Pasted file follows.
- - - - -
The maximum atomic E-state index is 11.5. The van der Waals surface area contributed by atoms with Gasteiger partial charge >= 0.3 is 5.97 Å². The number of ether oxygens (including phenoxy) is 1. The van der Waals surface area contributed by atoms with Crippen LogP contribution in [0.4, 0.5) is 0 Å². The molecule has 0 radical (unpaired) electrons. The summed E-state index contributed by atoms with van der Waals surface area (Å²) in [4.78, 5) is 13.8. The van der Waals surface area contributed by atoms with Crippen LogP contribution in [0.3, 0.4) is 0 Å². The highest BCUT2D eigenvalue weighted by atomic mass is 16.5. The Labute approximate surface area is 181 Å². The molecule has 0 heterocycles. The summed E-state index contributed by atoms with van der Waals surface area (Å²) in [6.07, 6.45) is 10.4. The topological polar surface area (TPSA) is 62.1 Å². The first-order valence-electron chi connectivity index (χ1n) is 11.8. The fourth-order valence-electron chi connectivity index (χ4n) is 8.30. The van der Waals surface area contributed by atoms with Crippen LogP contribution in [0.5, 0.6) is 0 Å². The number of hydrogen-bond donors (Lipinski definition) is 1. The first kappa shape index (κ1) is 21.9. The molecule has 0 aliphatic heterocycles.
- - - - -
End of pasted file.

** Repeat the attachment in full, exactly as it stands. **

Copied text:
The maximum atomic E-state index is 11.5. The van der Waals surface area contributed by atoms with Gasteiger partial charge >= 0.3 is 5.97 Å². The number of ether oxygens (including phenoxy) is 1. The van der Waals surface area contributed by atoms with Crippen LogP contribution in [0.4, 0.5) is 0 Å². The molecule has 0 radical (unpaired) electrons. The summed E-state index contributed by atoms with van der Waals surface area (Å²) in [4.78, 5) is 13.8. The van der Waals surface area contributed by atoms with Crippen LogP contribution in [0.3, 0.4) is 0 Å². The highest BCUT2D eigenvalue weighted by atomic mass is 16.5. The Labute approximate surface area is 181 Å². The molecule has 0 heterocycles. The summed E-state index contributed by atoms with van der Waals surface area (Å²) in [6.07, 6.45) is 10.4. The topological polar surface area (TPSA) is 62.1 Å². The first-order valence-electron chi connectivity index (χ1n) is 11.8. The fourth-order valence-electron chi connectivity index (χ4n) is 8.30. The van der Waals surface area contributed by atoms with Crippen LogP contribution in [0.5, 0.6) is 0 Å². The number of hydrogen-bond donors (Lipinski definition) is 1. The first kappa shape index (κ1) is 21.9. The molecule has 0 aliphatic heterocycles.